India successfully launches 5th navigation satellite: gets closer to ‘Desi-GPS’
To the joy of ISRO scientists in Sriharikota, the fifth navigation satellite IRNSS-1E (on-board, the workhorse PSLV-C31) was successfully launched. India is now just one step away to be on par with the US based Global Positioning System (GPS).
In a precise textbook launch, the Polar Satellite Launch Vehicle (PSLV) C 31 blasted off from the Satish Dhawan Space Centre (SDSC) , about 110 km from Chennai at 9.31 AM and released the satellite into the orbit 19 minutes and 20 seconds later.
In a series of tweets, PM Narendra Modi congratulated the ISRO scientists for the successful launch of PSLV C31.
The Global Positioning System (GPS) is a space-based navigation system that provides location and time information in all weather conditions, anywhere on or near the Earth where there is an unobstructed line of sight to four or more GPS satellites. The system provides critical capabilities to military, civil, and commercial users around the world. The United States government created the system, maintains it, and makes it freely accessible to anyone with a GPS receiver.
At present, India is making use of satellite services of other countries for the navigation applications using GPS. The IRNSS, developed by ISRO, would soon offer position information to users in India with accuracy for various applications such as mobile phones, terrestrial, aerial and marine navigation, disaster management etc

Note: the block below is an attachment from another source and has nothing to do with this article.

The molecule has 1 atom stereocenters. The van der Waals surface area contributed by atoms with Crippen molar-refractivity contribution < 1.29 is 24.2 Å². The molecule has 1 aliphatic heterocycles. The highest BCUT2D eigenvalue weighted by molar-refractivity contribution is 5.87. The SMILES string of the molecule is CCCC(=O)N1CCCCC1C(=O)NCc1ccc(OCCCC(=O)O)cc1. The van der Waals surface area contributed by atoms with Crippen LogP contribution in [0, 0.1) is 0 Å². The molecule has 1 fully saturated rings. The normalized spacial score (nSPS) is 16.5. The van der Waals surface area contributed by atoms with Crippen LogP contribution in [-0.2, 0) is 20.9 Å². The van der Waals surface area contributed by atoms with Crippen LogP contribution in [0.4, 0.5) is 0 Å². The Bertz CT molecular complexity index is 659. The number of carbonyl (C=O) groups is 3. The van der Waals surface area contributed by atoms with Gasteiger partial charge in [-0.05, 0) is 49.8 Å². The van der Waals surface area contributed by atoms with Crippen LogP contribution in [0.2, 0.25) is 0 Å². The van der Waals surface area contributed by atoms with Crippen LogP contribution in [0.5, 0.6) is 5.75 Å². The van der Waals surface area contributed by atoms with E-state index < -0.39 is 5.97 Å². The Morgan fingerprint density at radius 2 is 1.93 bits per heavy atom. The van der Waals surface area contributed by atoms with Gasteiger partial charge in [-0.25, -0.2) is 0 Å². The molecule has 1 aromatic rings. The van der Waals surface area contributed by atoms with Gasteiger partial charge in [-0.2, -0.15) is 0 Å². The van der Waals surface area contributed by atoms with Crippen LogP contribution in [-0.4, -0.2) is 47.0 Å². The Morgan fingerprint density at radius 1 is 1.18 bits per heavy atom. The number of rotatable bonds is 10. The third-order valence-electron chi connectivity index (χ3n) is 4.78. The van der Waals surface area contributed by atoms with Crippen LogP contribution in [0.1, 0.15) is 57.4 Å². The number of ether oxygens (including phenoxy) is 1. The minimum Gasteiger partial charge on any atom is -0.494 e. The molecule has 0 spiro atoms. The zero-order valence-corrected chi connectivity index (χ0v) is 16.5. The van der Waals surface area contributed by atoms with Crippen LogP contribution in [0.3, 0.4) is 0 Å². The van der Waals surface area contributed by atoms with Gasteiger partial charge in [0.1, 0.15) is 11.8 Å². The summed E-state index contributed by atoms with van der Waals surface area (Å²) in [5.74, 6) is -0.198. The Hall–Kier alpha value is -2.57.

IRNSS-1E has a lift-off mass of 1,425 kg and carries Corner Cube Retro Reflectors for laser ranging and a highly accurate rubidium atomic clock (also part of the navigation payload of the satellite).
The four satellites already launched include IRNSS-1A on 1 July 2013, IRNSS-1B on 4 April 2014, IRNSS-1C on 16 October 2014, IRNSS-1D on 28 March, 2015. The four satellites launched earlier are already operational. While four satellites are sufficient to start operations of the IRNSS system, the remaining three are needed to make the signal available 24×7 with both accuracy and precision, scientists said.
ISRO scientists plan to put all the seven navigation satellites in to the orbit by March 2016. The mission life of IRNSS-1E is 12 years.